Given a requirement like

if A and B and not C then D must happen within 10ms

That can clearly be tested albeit at the cost of some pain proving the 10ms bit, but what happens if the requirement was instead

if and only if A and B and not C then D..... 

It seems to me that the only if likely requires an exhaustive exploration of the programs state space, and that is clearly infeasible given a reasonably large amount of state (And may be the sort of thing that Turing had things to say about). This is very much the kind of condition that applies to such things as firing airbags and other such things concerned with harm mitigation.

Is my suspicion about the difficulty of testing such things correct, and what are the strategies to reduce the size of the state space that must be explored to achieve coverage of such a requirement?

  • Looks good to me! Jun 3, 2018 at 19:48
  • 1
    "requires an exhaustive exploration of the programs state space" - why not just the space of states of the few boolean values which are part of the conditional expression? In your example, 3 booleans, so just 8 states. Please clarify.
    – Doc Brown
    Jun 3, 2018 at 20:02
  • 3
    So 'D' is setting a couple of IO register bits to some state, fairly mundane, but now I need to prove that no other code sets those register bits (Say because I screwed up somewhere and wrote PORTD when I meant PORTC in some completely unrelated code, or because I ran off the end of an array or because I blew the stack space limit).
    – Dan Mills
    Jun 3, 2018 at 20:19
  • @DanMills: Action D should be designed such that it is nearly impossible to do those steps by accident. Or, if that makes the risk that the result of action D doesn't happen when needed too big, someone needs to accept the risk that action D can happen by accident. There is a trade-off there and will involve both hardware and software in the case of safety-critical embedded systems. Jun 4, 2018 at 10:45

2 Answers 2


Testing that something doesn't happen is generally very difficult. However, testing is not the only available QA technique. Here, combining a convenient architecture with static analysis and some testing may be optimal:

  • abstract over the IO registers so that they are only manipulated through macros, functions, or variables with a few easily distinguishable names.

  • find all places that use the airbag-related registers. If possible, move them into a single source file.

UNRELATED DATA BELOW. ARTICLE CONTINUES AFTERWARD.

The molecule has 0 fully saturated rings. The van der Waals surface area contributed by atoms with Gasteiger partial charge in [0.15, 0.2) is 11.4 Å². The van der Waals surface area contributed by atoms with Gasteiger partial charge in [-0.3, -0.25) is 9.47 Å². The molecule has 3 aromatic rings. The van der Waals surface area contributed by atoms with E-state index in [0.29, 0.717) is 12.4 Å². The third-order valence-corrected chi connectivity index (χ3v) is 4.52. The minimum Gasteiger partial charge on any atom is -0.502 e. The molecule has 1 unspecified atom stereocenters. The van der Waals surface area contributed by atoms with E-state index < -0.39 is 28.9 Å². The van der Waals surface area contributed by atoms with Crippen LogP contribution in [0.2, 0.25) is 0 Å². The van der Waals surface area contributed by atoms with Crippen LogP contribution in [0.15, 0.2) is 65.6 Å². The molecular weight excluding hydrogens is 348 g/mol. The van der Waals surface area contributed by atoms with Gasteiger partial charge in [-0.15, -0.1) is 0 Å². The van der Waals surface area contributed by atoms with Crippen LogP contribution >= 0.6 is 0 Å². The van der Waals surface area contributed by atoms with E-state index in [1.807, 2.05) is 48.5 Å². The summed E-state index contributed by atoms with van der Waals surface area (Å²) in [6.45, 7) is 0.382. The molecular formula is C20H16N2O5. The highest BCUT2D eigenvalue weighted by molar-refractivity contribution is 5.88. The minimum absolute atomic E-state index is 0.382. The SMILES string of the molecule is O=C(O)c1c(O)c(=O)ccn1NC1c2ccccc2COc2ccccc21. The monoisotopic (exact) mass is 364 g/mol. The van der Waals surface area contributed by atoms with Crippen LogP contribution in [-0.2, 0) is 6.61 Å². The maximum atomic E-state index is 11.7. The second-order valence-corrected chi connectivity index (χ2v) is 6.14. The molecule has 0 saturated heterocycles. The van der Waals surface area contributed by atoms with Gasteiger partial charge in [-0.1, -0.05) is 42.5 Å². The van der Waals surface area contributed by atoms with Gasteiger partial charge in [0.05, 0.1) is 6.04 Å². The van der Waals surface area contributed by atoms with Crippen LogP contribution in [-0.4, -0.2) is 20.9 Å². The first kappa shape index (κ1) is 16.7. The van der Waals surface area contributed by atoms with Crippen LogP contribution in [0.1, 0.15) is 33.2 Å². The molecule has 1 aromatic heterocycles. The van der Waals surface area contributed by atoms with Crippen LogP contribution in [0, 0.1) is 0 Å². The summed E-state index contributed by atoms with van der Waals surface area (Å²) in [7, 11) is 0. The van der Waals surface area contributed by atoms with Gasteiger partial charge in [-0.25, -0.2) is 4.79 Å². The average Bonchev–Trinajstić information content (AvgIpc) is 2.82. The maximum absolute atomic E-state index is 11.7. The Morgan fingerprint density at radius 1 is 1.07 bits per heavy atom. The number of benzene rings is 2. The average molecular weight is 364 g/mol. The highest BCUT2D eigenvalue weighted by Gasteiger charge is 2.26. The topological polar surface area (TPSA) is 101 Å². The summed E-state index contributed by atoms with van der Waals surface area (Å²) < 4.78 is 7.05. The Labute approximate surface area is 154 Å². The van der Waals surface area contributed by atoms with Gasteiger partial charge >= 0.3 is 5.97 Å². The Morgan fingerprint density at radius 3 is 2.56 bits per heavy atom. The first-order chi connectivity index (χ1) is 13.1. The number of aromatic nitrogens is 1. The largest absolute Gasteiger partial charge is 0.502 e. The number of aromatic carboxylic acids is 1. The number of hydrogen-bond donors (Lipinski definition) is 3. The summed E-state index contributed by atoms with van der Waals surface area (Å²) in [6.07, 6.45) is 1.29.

• Implement a kind of static analysis to ensure that:

    (1) no code accesses the registers without going through the abstraction layer

    (2) no code except for specific files uses the airbag-related registers

    This might be as simple as a shell script that greps all source files for specific pattern, and compares the matching file list:

    for file in `find src/ include/ \
        -type f \( -name '*.c' -o -name '*.h' \) \
        -exec grep -l 'REG_TRIGGER_AIRBAG' {} +`
      case "$file" in
        include/registers.h) ;;  # ok
        src/airbags.c) ;;  # ok
          echo "unexpected file is accessing airbag registers: $file"
          exit 1
  • Those source files that do use the airbag-related registers, test thoroughly. Consider using white-box techniques to construct a test suite with high coverage. This can be simplified by organizing the code linearly, and expressing the preconditions through guard clauses:

    /* called every 5ms */
    void trigger_airbag_if_necessary(bool A, bool B, bool C) {
      if (!A) return;
      if (!B) return;
      if (C) return;

    If the conditions are linear, it is easier to build a mental model of the conditions leading up to the event being triggered. Also, we only need 4 test cases for complete coverage of that function. More complex conditions do not fit into this schema, and the tests could be based on a flowchart or a truth table.

This strategy of isolating the relevant code is not perfect. It is possible to subvert these checks. But this should protect against accidental mistakes. E.g. if I set the airbag-related registers in a different part of the code, the static analysis will alert you quickly to the problem.

Your first hunch that we would have to verify the complete program state is not entirely wrong. But fortunately, we can shape that state space so that airbag-triggering events must go through a specific area, and we can pay extra attention to that area.


It seems to me that the only if likely requires an exhaustive exploration of the programs state space,

Or you could log and test that whenever D happens the right stuff was happening 10ms ago.

Testing is about reading code. Sure this thing is safety critical but if you let that motivate you to write crazy exhaustive tests no one can read then you're not saving anyone.

It might also help to use a language that lets you easily control what can change D and that blows up whenever you run off the end of an array.

  • The problem with log and test is that to get acceptable coverage you need to do a HUGE amount of it, even if running on a tiny core with only say 64 bytes of ram that is still more state space then you can reasonably test even a small fraction of. I am not sure that classical testing is actually useful here, as you really want verification. And yea, ADA with spark looks nice for this stuff, or just bite the bullet and write the damn logic in VHDL!
    – Dan Mills
    Jun 4, 2018 at 12:21
  • In a language that prevents you from mucking about with memory that isn't yours the state space is A, B, C, and D. Jun 4, 2018 at 12:29
  • @DanMills many folks run their unit test suite on host and then either only run a subset of integration tests on target, or chunk the tests out when running on target.
    – RubberDuck
    Jun 7, 2018 at 21:34

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